Is it more important in college baseball to reload all the time with guys that could be gone in a year, or with your current roster, where you now have more upperclassmen than underclassmen for the first time since you’ve been here? - “The biggest challenge for me and for us as a staff has been having the kind of depth you need to survive the losses that Major League Baseball imposes on you every June. In other words, two years ago we lost nine guys to the draft. Last year we couldn’t overcome that because we didn’t have the quality and the depth that we needed when guys had to step in that hadn’t played enough. But as each year evolves, as each recruiting class gets on campus, I feel like we’re in a better position to deal with those losses because you want your kids to go out the door. 

“When you’re sitting in Braden Bishop’s living room and saying, ‘Braden, I expect you to come here, be here for three years, be as close to graduation as humanly possible before somebody drafts you in the first 10 rounds, and then you have a chance to go play professional baseball and potentially be a big-leaguer’. 

“Early in our recruiting cycle, we had to over-pay kids like that to get them to come here and keep them away from an Oregon, an Oregon State, a UCLA or Stanford. Now, this place - the stadium, the ballpark - has helped us sell it in a way that, when you’re in an equivalency sport and you’re not giving full scholarships, we don’t have to overpay to get those kids to come here. It’s enabled us to spread out the wealth a little more and have a little bit more bang for our buck.”

What’s your philosophy in chasing after guys that are expected to be slam-dunk top draft picks out of high school? - “It’s such a crap shoot. We had two kids that didn’t show up in this class this fall who ended up signing; we had two kids who could have gone who ended up showing up. The two kids that showed up we thought were goners; the two kids that went we thought were going to be here. People can tell you it’s not an exact science, and even that is an exaggeration. You just don’t know. 

“Our Saturday kid, Joe DeMers - people told us we were crazy for getting involved with him, that he would never make it on campus, he would never show up because he was going to be such a high draft pick. Joe wasn’t even drafted because he made it clear to every professional team what his dollar amount would be and they took him seriously and that’s why he’s on campus.

“We deal with that. At the same time we want to go to the College World Series, we want to be an ‘Omaha’ type program, so you’re going to have to take your chances with some of those guys and hope some of them show up.”

On going heavy with junior college players with this year’s roster - “That’s not something we’ve done a lot of since I’ve been here, but we had some holes offensively we were concerned about. We wanted some more experienced guys that put up some numbers. 

“MJ Hubbs drove in 60 runs in junior college last year and is somebody we felt could step in right away and maybe pick up the slack for an Austin Rei, who was out the door. And Gage Matuszak  led the state of California in runs batted in at Feather River (JC), a left-handed hitter and is another middle-of-the-order piece that, once he figures it out can drive in some runs. 

“I want to say it’s almost ‘as needed’. If we lack a little depth because of what the draft has done or we’re just a little thin at a certain spot you can connect with a couple kids that can make a difference for you immediately.”

Is that probably the wave of the future, finding those short-term fixes for holes created by the draft? - “I think so. It’s not necessarily by design, but when you lose somebody late and you have to find somebody that can step in, that’s sometimes the more feasible route.”

How close do you think UW is to being an ‘Omaha’ program? - “I do think we’re close, and that’s the beauty of this league. You can come in first place in this league, you can come in sixth place in this league. You can be hot at the end and you can get your team to Omaha, in my opinion. That’s how talented this league is, in my opinion - especially this year. I think it’s realistic you could see eight teams from our league in the post-season this year. I really believe that five or six of those teams, if they are playing the way they are capable of playing at the end of the year, have a chance to go to the College World Series and win it.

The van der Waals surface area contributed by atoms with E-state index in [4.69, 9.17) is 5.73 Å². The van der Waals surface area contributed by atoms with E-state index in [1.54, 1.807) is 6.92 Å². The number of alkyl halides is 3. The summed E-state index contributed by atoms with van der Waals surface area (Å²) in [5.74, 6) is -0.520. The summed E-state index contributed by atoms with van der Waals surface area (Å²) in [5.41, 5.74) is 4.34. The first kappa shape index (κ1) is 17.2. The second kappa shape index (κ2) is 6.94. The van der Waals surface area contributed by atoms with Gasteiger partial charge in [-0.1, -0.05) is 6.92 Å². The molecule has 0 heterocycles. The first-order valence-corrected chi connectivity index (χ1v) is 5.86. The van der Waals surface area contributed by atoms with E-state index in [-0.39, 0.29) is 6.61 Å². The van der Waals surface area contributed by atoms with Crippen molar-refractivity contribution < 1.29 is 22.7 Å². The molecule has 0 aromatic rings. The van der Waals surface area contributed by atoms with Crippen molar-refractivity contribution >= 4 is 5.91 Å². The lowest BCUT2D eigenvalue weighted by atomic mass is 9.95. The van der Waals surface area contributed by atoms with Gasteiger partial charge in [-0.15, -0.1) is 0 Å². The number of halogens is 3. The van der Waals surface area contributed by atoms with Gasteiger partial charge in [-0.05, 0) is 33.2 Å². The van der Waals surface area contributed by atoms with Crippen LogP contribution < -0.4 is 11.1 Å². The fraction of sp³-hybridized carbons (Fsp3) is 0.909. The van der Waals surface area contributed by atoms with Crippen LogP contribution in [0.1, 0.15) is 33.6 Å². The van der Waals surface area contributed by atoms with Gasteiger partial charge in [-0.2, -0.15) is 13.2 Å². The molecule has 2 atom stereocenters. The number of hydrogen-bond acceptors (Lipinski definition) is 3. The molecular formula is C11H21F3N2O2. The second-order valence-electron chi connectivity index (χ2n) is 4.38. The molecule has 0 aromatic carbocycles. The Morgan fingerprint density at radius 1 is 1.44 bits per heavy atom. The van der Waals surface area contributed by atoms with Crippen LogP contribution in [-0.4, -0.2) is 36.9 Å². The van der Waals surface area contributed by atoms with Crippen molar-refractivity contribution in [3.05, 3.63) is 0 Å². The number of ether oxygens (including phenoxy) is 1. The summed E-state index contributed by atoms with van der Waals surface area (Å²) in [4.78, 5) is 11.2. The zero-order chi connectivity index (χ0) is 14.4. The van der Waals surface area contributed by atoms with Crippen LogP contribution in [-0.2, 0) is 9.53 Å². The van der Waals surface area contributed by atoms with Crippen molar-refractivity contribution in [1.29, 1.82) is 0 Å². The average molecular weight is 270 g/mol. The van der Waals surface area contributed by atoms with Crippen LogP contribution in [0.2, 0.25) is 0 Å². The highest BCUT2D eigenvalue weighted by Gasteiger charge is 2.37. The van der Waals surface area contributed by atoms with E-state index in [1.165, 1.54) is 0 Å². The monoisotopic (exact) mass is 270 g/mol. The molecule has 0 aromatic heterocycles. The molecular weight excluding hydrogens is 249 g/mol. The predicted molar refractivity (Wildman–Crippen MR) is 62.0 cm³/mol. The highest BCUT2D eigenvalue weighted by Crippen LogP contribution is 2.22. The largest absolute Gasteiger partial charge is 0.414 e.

“And I think we can be one of those teams if we’re hitting on all cylinders. We talked about that again yesterday. Two years ago we weren’t playing our best baseball at the end of the season. We had won every series of the season, if I’m not mistaken, until the last two conference series. Then we lost the last two and went to Ole Miss not playing as well as we could have been playing and still hung in there and fought. 

“But the idea is to play your best baseball at the end of the year so when you get there anything can happen. We stubbed our toe a little bit at Riverside, but I would rather be playing our best baseball we can play at the end of the year. So we have some work to do, and let’s get started.”

Who are some of the newcomers fans need to pay attention to when they come to the ballpark? - “I think Joe DeMers. We talked about Joe. He’ll start on Saturday. He has been acknowledged by everybody that covers college baseball as one of the premier freshmen in the country. Baseball America tabbed him as who they believe will be the freshman of the year at the end of the season. 

“AJ Graffanino was a drafted kid out of Arizona whose dad played in the big leagues for 10 years, Tony Graffanino. He has the pedigree and he’s done some things at shortstop you don’t see too many freshmen do as far as coming in and being as comfortable defensively in a Pac-12 lineup.

“Willie MacIver is a catcher that has been splitting time with Joey Morgan and has done a good job behind the plate already as a freshman. His offense is enough where you could see him work his way into the lineup in one way, shape or form. 

“And the we talked a little bit about the two JC hitters (Hubbs and Matuszak) that have, to some degree already, changed the culture of our batting order. MJ Hubbs is putting up numbers and hitting in the middle of our batting order and can also run. Gage has had a little bit of a slower start but those are all guys that I think people who like our program and who love this game will enjoy watching.”

Do you think this group has the ability to make it to Omaha this year? - “I feel like this group has the ability to get to the post-season; if they are playing the way they are capable of playing when that time frame rolls around, then anything can happen. I’ll say that.”